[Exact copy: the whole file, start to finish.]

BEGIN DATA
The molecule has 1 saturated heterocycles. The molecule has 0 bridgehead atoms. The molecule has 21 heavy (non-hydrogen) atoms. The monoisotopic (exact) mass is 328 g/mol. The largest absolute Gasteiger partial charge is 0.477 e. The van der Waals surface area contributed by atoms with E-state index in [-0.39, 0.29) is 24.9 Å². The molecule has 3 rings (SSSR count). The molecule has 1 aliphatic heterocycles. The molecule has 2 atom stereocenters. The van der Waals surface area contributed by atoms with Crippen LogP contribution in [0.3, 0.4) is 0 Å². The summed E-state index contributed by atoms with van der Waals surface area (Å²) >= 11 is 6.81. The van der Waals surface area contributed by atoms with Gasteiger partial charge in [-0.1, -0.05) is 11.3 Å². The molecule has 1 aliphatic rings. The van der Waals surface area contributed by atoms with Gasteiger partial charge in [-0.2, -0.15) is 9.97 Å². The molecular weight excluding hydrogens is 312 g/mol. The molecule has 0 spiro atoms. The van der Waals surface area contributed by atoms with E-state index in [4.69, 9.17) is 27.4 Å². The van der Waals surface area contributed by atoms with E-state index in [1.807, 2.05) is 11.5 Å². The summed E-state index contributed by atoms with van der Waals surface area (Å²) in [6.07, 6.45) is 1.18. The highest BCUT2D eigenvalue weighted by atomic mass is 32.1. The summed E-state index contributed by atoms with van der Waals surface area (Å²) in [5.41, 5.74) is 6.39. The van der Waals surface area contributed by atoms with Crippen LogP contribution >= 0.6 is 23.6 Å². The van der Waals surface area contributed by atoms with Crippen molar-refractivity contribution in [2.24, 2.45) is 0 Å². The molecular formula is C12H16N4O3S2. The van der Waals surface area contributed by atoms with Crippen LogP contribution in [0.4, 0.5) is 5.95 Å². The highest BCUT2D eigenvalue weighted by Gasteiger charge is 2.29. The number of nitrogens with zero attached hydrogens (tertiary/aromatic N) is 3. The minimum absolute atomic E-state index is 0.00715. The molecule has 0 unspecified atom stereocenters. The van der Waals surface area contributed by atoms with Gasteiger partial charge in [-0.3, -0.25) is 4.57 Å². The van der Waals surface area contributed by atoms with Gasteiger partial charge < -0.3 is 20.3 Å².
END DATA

The molecule has 1 saturated heterocycles. The molecule has 0 bridgehead atoms. The molecule has 21 heavy (non-hydrogen) atoms. The monoisotopic (exact) mass is 328 g/mol. The largest absolute Gasteiger partial charge is 0.477 e. The van der Waals surface area contributed by atoms with E-state index in [-0.39, 0.29) is 24.9 Å². The molecule has 3 rings (SSSR count). The molecule has 1 aliphatic heterocycles. The molecule has 2 atom stereocenters. The van der Waals surface area contributed by atoms with Crippen LogP contribution in [0.3, 0.4) is 0 Å². The summed E-state index contributed by atoms with van der Waals surface area (Å²) >= 11 is 6.81. The van der Waals surface area contributed by atoms with Gasteiger partial charge in [-0.1, -0.05) is 11.3 Å². The molecule has 1 aliphatic rings. The van der Waals surface area contributed by atoms with Gasteiger partial charge in [-0.2, -0.15) is 9.97 Å². The molecular weight excluding hydrogens is 312 g/mol. The molecule has 0 spiro atoms. The van der Waals surface area contributed by atoms with E-state index in [4.69, 9.17) is 27.4 Å². The van der Waals surface area contributed by atoms with E-state index in [1.807, 2.05) is 11.5 Å². The summed E-state index contributed by atoms with van der Waals surface area (Å²) in [6.07, 6.45) is 1.18. The highest BCUT2D eigenvalue weighted by atomic mass is 32.1. The summed E-state index contributed by atoms with van der Waals surface area (Å²) in [5.41, 5.74) is 6.39. The van der Waals surface area contributed by atoms with Crippen LogP contribution >= 0.6 is 23.6 Å². The van der Waals surface area contributed by atoms with Crippen molar-refractivity contribution in [2.24, 2.45) is 0 Å². The molecular formula is C12H16N4O3S2. The van der Waals surface area contributed by atoms with Crippen LogP contribution in [0.4, 0.5) is 5.95 Å². The highest BCUT2D eigenvalue weighted by Gasteiger charge is 2.29. The number of nitrogens with zero attached hydrogens (tertiary/aromatic N) is 3. The minimum absolute atomic E-state index is 0.00715. The molecule has 0 unspecified atom stereocenters. The van der Waals surface area contributed by atoms with Gasteiger partial charge in [-0.3, -0.25) is 4.57 Å². The van der Waals surface area contributed by atoms with Gasteiger partial charge < -0.3 is 20.3 Å².